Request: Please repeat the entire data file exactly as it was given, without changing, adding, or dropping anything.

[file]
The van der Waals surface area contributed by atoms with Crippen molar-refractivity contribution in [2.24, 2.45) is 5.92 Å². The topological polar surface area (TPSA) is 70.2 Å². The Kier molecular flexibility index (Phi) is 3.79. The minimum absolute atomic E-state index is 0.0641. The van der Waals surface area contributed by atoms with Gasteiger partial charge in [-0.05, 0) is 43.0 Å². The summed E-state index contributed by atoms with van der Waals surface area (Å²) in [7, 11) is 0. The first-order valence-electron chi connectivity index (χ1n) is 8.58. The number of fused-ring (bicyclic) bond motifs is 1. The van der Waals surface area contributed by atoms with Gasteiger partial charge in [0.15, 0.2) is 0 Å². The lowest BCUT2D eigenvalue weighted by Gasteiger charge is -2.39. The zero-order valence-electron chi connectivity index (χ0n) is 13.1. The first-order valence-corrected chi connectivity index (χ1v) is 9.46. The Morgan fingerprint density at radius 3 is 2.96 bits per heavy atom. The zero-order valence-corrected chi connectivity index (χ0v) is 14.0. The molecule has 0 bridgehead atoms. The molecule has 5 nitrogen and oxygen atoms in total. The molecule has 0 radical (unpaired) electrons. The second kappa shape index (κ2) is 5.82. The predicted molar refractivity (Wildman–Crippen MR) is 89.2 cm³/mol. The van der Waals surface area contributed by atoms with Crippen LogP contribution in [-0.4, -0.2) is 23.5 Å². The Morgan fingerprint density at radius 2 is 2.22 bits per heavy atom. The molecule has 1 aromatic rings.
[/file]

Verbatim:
The van der Waals surface area contributed by atoms with Crippen molar-refractivity contribution in [2.24, 2.45) is 5.92 Å². The topological polar surface area (TPSA) is 70.2 Å². The Kier molecular flexibility index (Phi) is 3.79. The minimum absolute atomic E-state index is 0.0641. The van der Waals surface area contributed by atoms with Gasteiger partial charge in [-0.05, 0) is 43.0 Å². The summed E-state index contributed by atoms with van der Waals surface area (Å²) in [7, 11) is 0. The first-order valence-electron chi connectivity index (χ1n) is 8.58. The number of fused-ring (bicyclic) bond motifs is 1. The van der Waals surface area contributed by atoms with Gasteiger partial charge in [0.15, 0.2) is 0 Å². The lowest BCUT2D eigenvalue weighted by Gasteiger charge is -2.39. The zero-order valence-electron chi connectivity index (χ0n) is 13.1. The first-order valence-corrected chi connectivity index (χ1v) is 9.46. The Morgan fingerprint density at radius 3 is 2.96 bits per heavy atom. The zero-order valence-corrected chi connectivity index (χ0v) is 14.0. The molecule has 0 bridgehead atoms. The molecule has 5 nitrogen and oxygen atoms in total. The molecule has 0 radical (unpaired) electrons. The second kappa shape index (κ2) is 5.82. The predicted molar refractivity (Wildman–Crippen MR) is 89.2 cm³/mol. The van der Waals surface area contributed by atoms with Crippen LogP contribution in [-0.4, -0.2) is 23.5 Å². The Morgan fingerprint density at radius 2 is 2.22 bits per heavy atom. The molecule has 1 aromatic rings.